Advertisement

Natural Language Semantics

, Volume 5, Issue 3, pp 213–269 | Cite as

Mood as Verbal Definiteness in a "Tenseless" Language

  • Mark Baker
  • Lisa Travis
Article

Abstract

This article argues that the mood morphemes found on punctual verbs in Mohawk are to be analyzed semantically as markers of verbal definiteness/specificity. In particular, the so-called future marker is an indefinite morpheme, indicating that the event argument of the verb undergoes Heim's (1982) rule of Quantifier Indexing. In contrast, the seeming past marker is a marker of definiteness/specificity, indicating that the event argument is immune to Quantifier Indexing. This explains many apparent peculiarities of the Mohawk verbal system, including: the use of "future" as a past habitual form, the use of mood prefixes in conditionals, free relatives, and complement clauses, and the incompatibility of "past" with negation. The relationship between indefinite mood and future events, where it exists, is explicated in terms of the branching theory of time proposed by Dowty (1979) and Kamp and Reyle (1993), which is grounded in a fundamental asymmetry in how humans conceive of the future versus the past.

Keywords

Relative Clause Matrix Clause Subordinate Clause Event Argument Existential Closure 
These keywords were added by machine and not by the authors. This process is experimental and the keywords may be updated as the learning algorithm improves.

Preview

Unable to display preview. Download preview PDF.

Unable to display preview. Download preview PDF.

REFERENCES

  1. Aubasch, D: 1994, ‘The Scope of Indefinites’, Natural Language Semantics 2, 83–137.CrossRefGoogle Scholar
  2. Baker, Mark: 1996, The Polysynthesis Parameter, Oxford University Press, New York.Google Scholar
  3. Baker, Mark and Lisa Travis: 1996, ‘Events, States, and Mohawk Verb Inflection’, unpublished ms., McGill University.Google Scholar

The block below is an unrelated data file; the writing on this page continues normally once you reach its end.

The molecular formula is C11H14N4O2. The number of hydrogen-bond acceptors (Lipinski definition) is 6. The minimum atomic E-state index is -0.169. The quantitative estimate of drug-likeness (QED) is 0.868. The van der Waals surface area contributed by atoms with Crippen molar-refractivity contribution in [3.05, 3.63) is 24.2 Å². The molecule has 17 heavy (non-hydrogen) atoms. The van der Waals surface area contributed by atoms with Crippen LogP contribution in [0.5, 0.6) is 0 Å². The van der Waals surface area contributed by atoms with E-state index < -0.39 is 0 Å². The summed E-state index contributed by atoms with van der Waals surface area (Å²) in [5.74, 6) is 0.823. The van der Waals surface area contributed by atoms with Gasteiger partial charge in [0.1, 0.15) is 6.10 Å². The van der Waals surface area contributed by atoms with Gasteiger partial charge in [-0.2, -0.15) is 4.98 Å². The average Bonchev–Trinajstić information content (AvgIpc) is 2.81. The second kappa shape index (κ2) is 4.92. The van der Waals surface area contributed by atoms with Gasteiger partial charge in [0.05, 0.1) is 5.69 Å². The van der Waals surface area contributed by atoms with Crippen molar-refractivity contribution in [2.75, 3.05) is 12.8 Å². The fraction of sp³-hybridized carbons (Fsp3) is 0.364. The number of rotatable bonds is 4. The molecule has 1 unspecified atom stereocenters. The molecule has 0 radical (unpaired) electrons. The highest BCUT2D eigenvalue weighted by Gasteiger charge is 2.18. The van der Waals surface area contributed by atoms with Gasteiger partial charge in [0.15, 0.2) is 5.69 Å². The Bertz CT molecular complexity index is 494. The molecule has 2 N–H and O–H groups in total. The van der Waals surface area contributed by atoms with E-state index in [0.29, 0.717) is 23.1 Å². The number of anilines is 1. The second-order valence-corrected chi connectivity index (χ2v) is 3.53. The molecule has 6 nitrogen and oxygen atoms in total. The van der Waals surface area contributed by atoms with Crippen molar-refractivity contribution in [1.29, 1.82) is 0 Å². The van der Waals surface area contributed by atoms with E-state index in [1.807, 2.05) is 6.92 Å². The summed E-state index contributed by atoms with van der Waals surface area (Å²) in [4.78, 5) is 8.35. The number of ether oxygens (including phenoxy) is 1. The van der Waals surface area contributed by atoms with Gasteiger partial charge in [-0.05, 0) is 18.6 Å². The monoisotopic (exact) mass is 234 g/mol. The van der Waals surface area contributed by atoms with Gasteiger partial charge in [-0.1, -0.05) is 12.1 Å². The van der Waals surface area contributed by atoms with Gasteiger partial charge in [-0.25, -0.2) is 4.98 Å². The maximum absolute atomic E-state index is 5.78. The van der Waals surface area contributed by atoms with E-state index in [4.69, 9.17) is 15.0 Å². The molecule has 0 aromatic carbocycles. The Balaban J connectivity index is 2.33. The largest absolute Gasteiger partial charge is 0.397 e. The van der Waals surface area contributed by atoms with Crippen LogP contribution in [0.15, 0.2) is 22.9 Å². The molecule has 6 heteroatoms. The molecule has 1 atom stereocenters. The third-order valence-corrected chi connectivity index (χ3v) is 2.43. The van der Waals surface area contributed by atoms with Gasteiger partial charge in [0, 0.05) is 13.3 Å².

4. Carlson, Greg: 1977, Reference to Kinds in English, Ph.D. dissertation, University of Massachusetts, Amherst.Google Scholar
  5. Chafe, Wallace: 1967, Seneca Morphology and Dictionary, Smithsonian Contributions to Anthropology, vol. 4, Washington, D.C., Smithsonian Press.Google Scholar
  6. Chafe, Wallace: 1970, A Semantically Based Sketch of Onondaga, Waverly Press, Baltimore.Google Scholar
  7. Chamorro, Adriana: 1992, On Free Word Order in Mohawk, M.A. thesis, McGill University.Google Scholar
  8. Chung, Sandra and Alan Timberlake: 1985, ‘Tense, Aspect, and Mood’, in T. Shopen (ed.), Language Typology and Syntactic Description, Cambridge University Press, Cambridge, pp. 202–258.Google Scholar
  9. Comrie, Bernard: 1976, Aspect, Cambridge University Press, Cambridge.Google Scholar
  10. Davidson, Donald: 1967, ‘The Logical Form of Action Sentences’, in N. Rescher (ed.), The Logic of Decision and Action, University of Pittsburgh Press, Pittsburgh, pp. 81–95.Google Scholar
  11. Deering, Nora and Helga Delisle: 1976, Mohawk: A Teaching Grammar, Thunderbird Press, Kahnawake, Quebec.Google Scholar
  12. Diesing, Molly: 1992, Indefinites, MIT Press, Cambridge, Mass.Google Scholar
  13. Dowty, David: 1979, Word Meaning and Montague Grammar, Reidel, Dordrecht.Google Scholar
  14. Emonds, Joseph: 1985, A Unified Theory of Syntactic Categories, Foris, Dordrecht.Google Scholar
  15. Evans, Nicholas: 1991, ‘A Draft Grammar of Mayali’, unpublished ms., University of Melbourne.Google Scholar
  16. Fodor, Jerold and Ivan Sag: 1982, ‘Referential and Quantificational Indefinites’, Linguistics and Philosophy 5, 355–398.CrossRefGoogle Scholar